Morocco’s National Food Safety Office (ONSSA) has stepped up the monitoring of Moroccan tomato exporters, attempting to overcome an ongoing Russian ban. Russia imposed a ban on Moroccan tomatoes re-exported from the Netherlands, Belgium, and France on October 30. According to Russia’s phytosanitary institute Rosselkhoznadzor, the ban was imposed after the detection of ten cases of the Pepino mosaic virus in tomatoes grown in Morocco.
Rosselkhoznadzor has warned that the ban will remain in place until Moroccan authorities can clarify the source of infection and implement measures to contain its spread. More recently, however, the head of Rosselkhoznadzor, Sergey Dankvert, threatened a complete ban on Moroccan tomatoes, as well as other vegetables from Morocco, such as peppers and potatoes.
ONSSA, meanwhile, presented its strategy to contain the spread of such infections. The Moroccan agency has strengthened the monitoring of local businesses wishing to export agricultural products to Russia. According to moroccoworldnews.com, stricter measures include mandatory audits, laboratory tests of products, and inspections of storage facilities.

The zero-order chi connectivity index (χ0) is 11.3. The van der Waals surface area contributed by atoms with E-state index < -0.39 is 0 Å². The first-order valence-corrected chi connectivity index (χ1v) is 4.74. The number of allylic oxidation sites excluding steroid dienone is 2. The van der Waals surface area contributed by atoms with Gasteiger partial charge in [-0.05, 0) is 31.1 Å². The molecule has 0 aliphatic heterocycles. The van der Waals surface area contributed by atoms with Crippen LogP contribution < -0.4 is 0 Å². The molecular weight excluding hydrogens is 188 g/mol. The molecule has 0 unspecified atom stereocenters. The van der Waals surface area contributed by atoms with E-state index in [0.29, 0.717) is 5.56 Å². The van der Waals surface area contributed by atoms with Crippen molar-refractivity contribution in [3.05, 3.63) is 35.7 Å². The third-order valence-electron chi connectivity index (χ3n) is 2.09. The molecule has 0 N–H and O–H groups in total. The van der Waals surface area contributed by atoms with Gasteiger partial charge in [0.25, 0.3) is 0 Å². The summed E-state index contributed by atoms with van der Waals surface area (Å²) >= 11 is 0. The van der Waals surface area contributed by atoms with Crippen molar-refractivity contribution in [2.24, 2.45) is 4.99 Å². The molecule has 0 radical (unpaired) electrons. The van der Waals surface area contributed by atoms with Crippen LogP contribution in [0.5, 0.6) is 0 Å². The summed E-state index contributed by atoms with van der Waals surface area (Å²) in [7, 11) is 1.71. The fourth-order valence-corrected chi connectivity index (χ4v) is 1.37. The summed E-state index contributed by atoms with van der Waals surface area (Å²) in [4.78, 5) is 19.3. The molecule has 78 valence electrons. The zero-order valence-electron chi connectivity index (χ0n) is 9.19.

Exporters speak of Russian protectionism
Moroccan tomato exporters have stated that Russia is overreacting and that the virus poses no danger to human health. They described the Russian intent on imposing restrictions on Moroccan tomatoes as a non-tariff barrier by Russia to protect its local produce. They pointed out to the competitiveness of Moroccan tomatoes benefiting from propitious climatic conditions.
As explained on northafricapost.com, Morocco is the third tomato supplier in Russia preceded by Azerbaijan and Turkey.
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